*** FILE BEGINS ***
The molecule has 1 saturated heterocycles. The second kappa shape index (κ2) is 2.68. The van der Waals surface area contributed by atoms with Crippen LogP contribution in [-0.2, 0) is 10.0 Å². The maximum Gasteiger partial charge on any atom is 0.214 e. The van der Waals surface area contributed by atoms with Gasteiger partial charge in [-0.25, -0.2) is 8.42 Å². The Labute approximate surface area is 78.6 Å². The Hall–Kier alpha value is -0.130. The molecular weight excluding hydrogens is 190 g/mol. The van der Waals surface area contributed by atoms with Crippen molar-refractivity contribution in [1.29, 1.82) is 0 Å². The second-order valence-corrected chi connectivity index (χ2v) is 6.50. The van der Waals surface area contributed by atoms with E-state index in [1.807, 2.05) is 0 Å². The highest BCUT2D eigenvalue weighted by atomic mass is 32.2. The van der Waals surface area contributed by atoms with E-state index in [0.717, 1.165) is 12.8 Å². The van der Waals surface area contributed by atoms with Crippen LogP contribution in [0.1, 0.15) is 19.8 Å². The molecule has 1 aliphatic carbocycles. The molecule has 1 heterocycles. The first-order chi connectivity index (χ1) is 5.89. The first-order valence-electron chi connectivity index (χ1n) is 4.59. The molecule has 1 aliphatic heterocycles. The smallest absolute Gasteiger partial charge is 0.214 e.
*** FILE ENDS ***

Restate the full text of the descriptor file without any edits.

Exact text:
The molecule has 1 saturated heterocycles. The second kappa shape index (κ2) is 2.68. The van der Waals surface area contributed by atoms with Crippen LogP contribution in [-0.2, 0) is 10.0 Å². The maximum Gasteiger partial charge on any atom is 0.214 e. The van der Waals surface area contributed by atoms with Gasteiger partial charge in [-0.25, -0.2) is 8.42 Å². The Labute approximate surface area is 78.6 Å². The Hall–Kier alpha value is -0.130. The molecular weight excluding hydrogens is 190 g/mol. The van der Waals surface area contributed by atoms with Crippen molar-refractivity contribution in [1.29, 1.82) is 0 Å². The second-order valence-corrected chi connectivity index (χ2v) is 6.50. The van der Waals surface area contributed by atoms with E-state index in [1.807, 2.05) is 0 Å². The highest BCUT2D eigenvalue weighted by atomic mass is 32.2. The van der Waals surface area contributed by atoms with E-state index in [0.717, 1.165) is 12.8 Å². The van der Waals surface area contributed by atoms with Crippen LogP contribution in [0.1, 0.15) is 19.8 Å². The molecule has 1 aliphatic carbocycles. The molecule has 1 heterocycles. The first-order chi connectivity index (χ1) is 5.89. The first-order valence-electron chi connectivity index (χ1n) is 4.59. The molecule has 1 aliphatic heterocycles. The smallest absolute Gasteiger partial charge is 0.214 e.